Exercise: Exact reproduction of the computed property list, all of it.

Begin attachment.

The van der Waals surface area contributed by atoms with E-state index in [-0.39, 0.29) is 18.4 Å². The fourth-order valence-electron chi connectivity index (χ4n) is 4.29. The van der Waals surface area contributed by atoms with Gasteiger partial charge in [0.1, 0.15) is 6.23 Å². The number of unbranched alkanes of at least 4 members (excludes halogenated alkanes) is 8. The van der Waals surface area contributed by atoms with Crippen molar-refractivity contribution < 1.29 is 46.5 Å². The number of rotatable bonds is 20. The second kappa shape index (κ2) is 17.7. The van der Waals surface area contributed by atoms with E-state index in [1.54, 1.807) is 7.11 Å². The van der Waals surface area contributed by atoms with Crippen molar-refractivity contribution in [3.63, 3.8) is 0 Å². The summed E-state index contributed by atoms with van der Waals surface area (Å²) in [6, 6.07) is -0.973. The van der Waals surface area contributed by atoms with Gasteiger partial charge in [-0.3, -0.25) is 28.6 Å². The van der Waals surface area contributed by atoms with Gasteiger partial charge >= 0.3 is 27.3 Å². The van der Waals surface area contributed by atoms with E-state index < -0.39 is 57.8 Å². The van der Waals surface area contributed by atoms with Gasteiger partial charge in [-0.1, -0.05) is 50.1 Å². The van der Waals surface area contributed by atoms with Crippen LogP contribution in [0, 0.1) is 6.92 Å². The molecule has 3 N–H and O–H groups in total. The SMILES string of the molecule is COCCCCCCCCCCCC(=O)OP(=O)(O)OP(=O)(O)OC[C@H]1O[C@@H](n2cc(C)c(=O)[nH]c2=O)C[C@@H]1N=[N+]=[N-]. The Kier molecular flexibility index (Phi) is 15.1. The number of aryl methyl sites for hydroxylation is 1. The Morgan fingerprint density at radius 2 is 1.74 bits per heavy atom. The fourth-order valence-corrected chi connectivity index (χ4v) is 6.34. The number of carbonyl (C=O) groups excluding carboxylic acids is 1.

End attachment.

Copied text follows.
The van der Waals surface area contributed by atoms with E-state index in [-0.39, 0.29) is 18.4 Å². The fourth-order valence-electron chi connectivity index (χ4n) is 4.29. The van der Waals surface area contributed by atoms with Gasteiger partial charge in [0.1, 0.15) is 6.23 Å². The number of unbranched alkanes of at least 4 members (excludes halogenated alkanes) is 8. The van der Waals surface area contributed by atoms with Crippen molar-refractivity contribution < 1.29 is 46.5 Å². The number of rotatable bonds is 20. The second kappa shape index (κ2) is 17.7. The van der Waals surface area contributed by atoms with E-state index in [1.54, 1.807) is 7.11 Å². The van der Waals surface area contributed by atoms with Crippen molar-refractivity contribution in [3.63, 3.8) is 0 Å². The summed E-state index contributed by atoms with van der Waals surface area (Å²) in [6, 6.07) is -0.973. The van der Waals surface area contributed by atoms with Gasteiger partial charge in [-0.3, -0.25) is 28.6 Å². The van der Waals surface area contributed by atoms with Gasteiger partial charge >= 0.3 is 27.3 Å². The van der Waals surface area contributed by atoms with E-state index < -0.39 is 57.8 Å². The van der Waals surface area contributed by atoms with Gasteiger partial charge in [-0.1, -0.05) is 50.1 Å². The van der Waals surface area contributed by atoms with Crippen LogP contribution in [0, 0.1) is 6.92 Å². The molecule has 3 N–H and O–H groups in total. The SMILES string of the molecule is COCCCCCCCCCCCC(=O)OP(=O)(O)OP(=O)(O)OC[C@H]1O[C@@H](n2cc(C)c(=O)[nH]c2=O)C[C@@H]1N=[N+]=[N-]. The Kier molecular flexibility index (Phi) is 15.1. The number of aryl methyl sites for hydroxylation is 1. The Morgan fingerprint density at radius 2 is 1.74 bits per heavy atom. The fourth-order valence-corrected chi connectivity index (χ4v) is 6.34. The number of carbonyl (C=O) groups excluding carboxylic acids is 1.